Apple confirms it will start scanning iCloud and Messages to detect child abuse images

apple icloud
(Image credit: Shutterstock)

Apple will begin using a system that will detect sexually explicit photos in Messages, Photos and iCloud, comparing it against a database of known Child Sexual Abuse Material (CSAM), to help point law enforcement to potential predators. 

The announcement (via Reuters) says these new child safety measures will go into place with the release of iOS 15, watchOS 8 and macOS Monterey later this year. This move comes years after Google, Facebook and Microsoft put similar systems in place. Google implemented a "PhotoDNA" system back in 2008 with Microsoft following suit in 2009. Facebook and Twitter have had similar systems in place since 2011 and 2013 respectively.

Update (8/14): Since its initial announcement, Apple has clarified its new photo-scanning policy, stating that, among other things, it will only scan for CSAM images flagged by clearinghouses in multiple countries.

The Messages app will begin warning children, as well as their parents, when either sexually explicate photos are sent or received. The app will blur out images and say, "It's not your fault, but sensitive photos and videos can be used to hurt you."

The system will use on-device machine learning to analyze an image. Photos will then be blurred if deemed sexually explicit. 

iOS 15 Messages warning of sexually explicit photos.

(Image credit: Apple)

"iOS and iPadOS will use new applications of cryptography to help limit the spread of CSAM online, while designing for user privacy," per Apple's child safety webpage. "CSAM detection will help Apple provide valuable information to law enforcement on collections of CSAM in iCloud Photos."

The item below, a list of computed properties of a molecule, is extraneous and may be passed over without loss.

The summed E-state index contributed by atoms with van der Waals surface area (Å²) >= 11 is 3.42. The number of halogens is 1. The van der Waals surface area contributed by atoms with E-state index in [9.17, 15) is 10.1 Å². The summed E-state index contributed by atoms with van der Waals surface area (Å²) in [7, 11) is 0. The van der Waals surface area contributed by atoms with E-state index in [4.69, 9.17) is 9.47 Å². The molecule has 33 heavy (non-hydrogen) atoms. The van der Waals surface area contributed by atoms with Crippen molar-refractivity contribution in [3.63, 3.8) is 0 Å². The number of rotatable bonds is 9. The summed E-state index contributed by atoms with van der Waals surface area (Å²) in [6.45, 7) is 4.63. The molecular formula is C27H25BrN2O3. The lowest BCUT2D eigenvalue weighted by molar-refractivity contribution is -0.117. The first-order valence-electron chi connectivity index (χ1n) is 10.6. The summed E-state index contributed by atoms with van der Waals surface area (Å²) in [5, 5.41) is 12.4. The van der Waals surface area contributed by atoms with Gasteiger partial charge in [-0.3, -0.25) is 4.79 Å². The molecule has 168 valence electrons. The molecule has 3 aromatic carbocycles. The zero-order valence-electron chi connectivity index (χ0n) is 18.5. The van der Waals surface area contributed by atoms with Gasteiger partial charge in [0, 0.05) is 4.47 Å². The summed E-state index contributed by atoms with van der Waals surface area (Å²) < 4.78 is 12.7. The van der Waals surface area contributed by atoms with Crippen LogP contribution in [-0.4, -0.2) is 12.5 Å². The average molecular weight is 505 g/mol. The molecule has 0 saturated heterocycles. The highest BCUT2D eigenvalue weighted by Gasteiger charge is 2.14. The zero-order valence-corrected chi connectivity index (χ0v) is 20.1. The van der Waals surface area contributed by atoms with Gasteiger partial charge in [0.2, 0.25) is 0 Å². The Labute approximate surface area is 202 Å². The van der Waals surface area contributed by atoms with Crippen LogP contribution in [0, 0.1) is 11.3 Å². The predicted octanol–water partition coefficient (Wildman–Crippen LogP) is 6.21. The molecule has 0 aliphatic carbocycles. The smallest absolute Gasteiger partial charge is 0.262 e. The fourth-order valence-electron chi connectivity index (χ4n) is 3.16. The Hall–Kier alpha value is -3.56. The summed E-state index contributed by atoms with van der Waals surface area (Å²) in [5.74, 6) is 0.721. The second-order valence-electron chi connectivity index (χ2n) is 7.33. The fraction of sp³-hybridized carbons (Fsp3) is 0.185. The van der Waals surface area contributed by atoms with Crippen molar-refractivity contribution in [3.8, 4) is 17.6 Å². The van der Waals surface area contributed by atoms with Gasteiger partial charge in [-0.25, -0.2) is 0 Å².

The system will allow Apple to detect CSAM stored in iCloud Photos. It would then send a report to the National Center for Missing and Exploited Children (NCMEC).

According to MacRumors, Apple is using a "NeuralHash" system that will compare photos on a user's iPhone or iPad before it gets uploaded to iCloud. If the system finds that CSAM is being uploaded, the case will be escalated for human review.

Apple will also allow for Siri and Search to help children and parents on reporting CSAM. Essentially, when someone searches for something related to CSAM, a pop-up will appear to assist users. 

Siri resources to help report CSAM

(Image credit: Apple)

Of course, with a system like this, there invariably will be privacy concerns. Apple aims to address this as well.

"Apple’s method of detecting known CSAM is designed with user privacy in mind. Instead of scanning images in the cloud, the system performs on-device matching using a database of known CSAM image hashes provided by NCMEC and other child safety organizations," per Apple's child safety webpage. "Apple further transforms this database into an unreadable set of hashes that is securely stored on users’ devices."

According to Apple, there is "less than a one in one trillion chance per year of incorrectly flagging a given account."

Even with the purportedly low rate of false accusation, some fear that this type of technology could be used in other ways, such as going after anti-government protestors who upload imagery critical of administrations.

Regardless of potential privacy concerns, John Clark, chief executive of the National Center for Missing & Exploited Children believes what Apple is doing is more beneficial than harmful.

"With so many people using Apple products, these new safety measures have lifesaving potential for children who are being enticed online and whose horrific images are being circulated in child sexual abuse material," said Clark in a statement. "The reality is that privacy and child protection can co-exist."

Going back to iOS and Android messages, Google seems to be working on an upgrade for its messages app to make it easier for Android users to text their iPhone friends

Imad Khan

Imad is currently Senior Google and Internet Culture reporter for CNET, but until recently was News Editor at Tom's Guide. Hailing from Texas, Imad started his journalism career in 2013 and has amassed bylines with the New York Times, the Washington Post, ESPN, Wired and Men's Health Magazine, among others. Outside of work, you can find him sitting blankly in front of a Word document trying desperately to write the first pages of a new book.